Thursday 22 February 2018

Passenger sues Emirates over nine-hour flight sat next to obese man

Passenger 'Spillover'

Emirates plane. Photo: Deposit
Emirates plane. Photo: Deposit

Chris Graham

An Italian passenger is suing Emirates after having to "suffer" sitting next to an obese man for a nine-hour flight.

Giorgio Destro, a lawyer from Padua in northern Italy, asked if he could change seats a few hours into the Cape Town to Dubai flight because the overweight passenger next to him was taking up some of his seat space.

The UAE airline told him the plane was fully booked and did not offer compensation or an apology, according to an Italian newspaper.

READ MORE: 'I don't want someone's lack of willpower spilling into my space' - readers on whether obese passengers should pay for extra plane seat 

"For nine hours, I had to stand in the aisle, sit on seats reserved for the cabin crew when they were free, and in the final phase of flight resign myself to suffer the 'spillover' of the passenger at my side," he told Mattino Padova.

The "gold member" flyer is reportedly asking for €2,759.51 in compensation - €759.51 as a refund for the flight, and a further €2,000 in damages.

L'avvocato Giorgio Destro ha fatto causa ad Emirates per il suo ultimo viaggio in aereo, particolarmente scomodo.

Posted by La Zanzara - Radio 24 on Tuesday, September 20, 2016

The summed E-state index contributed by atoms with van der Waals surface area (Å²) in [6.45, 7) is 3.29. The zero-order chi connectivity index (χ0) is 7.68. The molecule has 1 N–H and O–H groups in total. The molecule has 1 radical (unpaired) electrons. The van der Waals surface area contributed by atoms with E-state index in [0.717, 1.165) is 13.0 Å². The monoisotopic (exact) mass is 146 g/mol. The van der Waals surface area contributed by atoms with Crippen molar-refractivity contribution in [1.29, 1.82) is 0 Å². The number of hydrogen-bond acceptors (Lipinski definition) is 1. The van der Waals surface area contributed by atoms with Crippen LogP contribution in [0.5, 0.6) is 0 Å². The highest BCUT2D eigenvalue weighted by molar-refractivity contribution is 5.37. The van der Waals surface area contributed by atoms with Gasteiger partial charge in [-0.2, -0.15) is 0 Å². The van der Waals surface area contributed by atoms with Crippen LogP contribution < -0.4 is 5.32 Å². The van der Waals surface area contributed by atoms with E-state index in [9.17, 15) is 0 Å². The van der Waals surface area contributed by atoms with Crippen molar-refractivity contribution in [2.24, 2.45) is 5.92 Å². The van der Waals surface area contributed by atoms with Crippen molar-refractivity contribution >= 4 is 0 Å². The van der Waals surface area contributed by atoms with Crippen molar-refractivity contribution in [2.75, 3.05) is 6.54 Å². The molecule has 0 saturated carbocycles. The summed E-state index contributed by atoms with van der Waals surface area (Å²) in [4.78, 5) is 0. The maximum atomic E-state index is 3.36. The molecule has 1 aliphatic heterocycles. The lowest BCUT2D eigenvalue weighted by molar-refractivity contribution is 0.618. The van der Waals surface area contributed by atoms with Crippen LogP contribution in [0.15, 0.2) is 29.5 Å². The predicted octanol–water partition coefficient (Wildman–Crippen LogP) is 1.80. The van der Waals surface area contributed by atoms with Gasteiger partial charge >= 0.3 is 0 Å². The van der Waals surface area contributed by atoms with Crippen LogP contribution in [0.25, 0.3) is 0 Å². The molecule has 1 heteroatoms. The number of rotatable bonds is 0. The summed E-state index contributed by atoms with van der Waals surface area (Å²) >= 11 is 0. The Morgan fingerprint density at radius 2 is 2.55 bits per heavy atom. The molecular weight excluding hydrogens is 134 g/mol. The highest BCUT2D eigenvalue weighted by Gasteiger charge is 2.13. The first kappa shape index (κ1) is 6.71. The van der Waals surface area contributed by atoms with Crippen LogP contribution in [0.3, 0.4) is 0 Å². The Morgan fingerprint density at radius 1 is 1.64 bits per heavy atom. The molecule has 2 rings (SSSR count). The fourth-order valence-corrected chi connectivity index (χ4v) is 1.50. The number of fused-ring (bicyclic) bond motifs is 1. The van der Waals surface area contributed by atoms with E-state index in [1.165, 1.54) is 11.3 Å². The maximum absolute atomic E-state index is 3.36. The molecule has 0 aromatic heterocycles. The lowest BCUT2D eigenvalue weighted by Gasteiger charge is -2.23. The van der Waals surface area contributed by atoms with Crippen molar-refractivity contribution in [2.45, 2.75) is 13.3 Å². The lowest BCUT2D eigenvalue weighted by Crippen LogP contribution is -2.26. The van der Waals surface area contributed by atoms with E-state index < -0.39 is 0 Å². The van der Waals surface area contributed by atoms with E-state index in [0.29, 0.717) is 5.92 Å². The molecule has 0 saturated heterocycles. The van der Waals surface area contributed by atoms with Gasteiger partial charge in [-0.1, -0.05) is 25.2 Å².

Mr Destro, who has previously worked for the Italian Consulate in South Africa, took a selfie at the time which showed the arm of the passenger apparently encroaching on his space (below, from Facebook).

An Emirates spokesperson told MailOnline the airline was unable to comment as it was an ongoing legal matter.

The case hearing, scheduled for October 20th in Padua, rekindles the debate about how airlines should deal with oversized passengers.

In 2013, a passenger who weighed about 24 stone was reportedly asked to step off the flight from Chicago to Denver after being told it was overbooked.

The traveller alleged a cabin crew member asked whether the 34-year-old was aware of the company’s “customer of size” policy, which encourages passengers who "encroach upon any part of the neighbouring seats" to purchase a second seat prior to travel.

In 2009, an image of an obese passenger squeezed into an economy airline seat was reportedly taken by a flight attendant to illustrate to airline managers the difficulty of dealing with passengers who cannot fit into seats.

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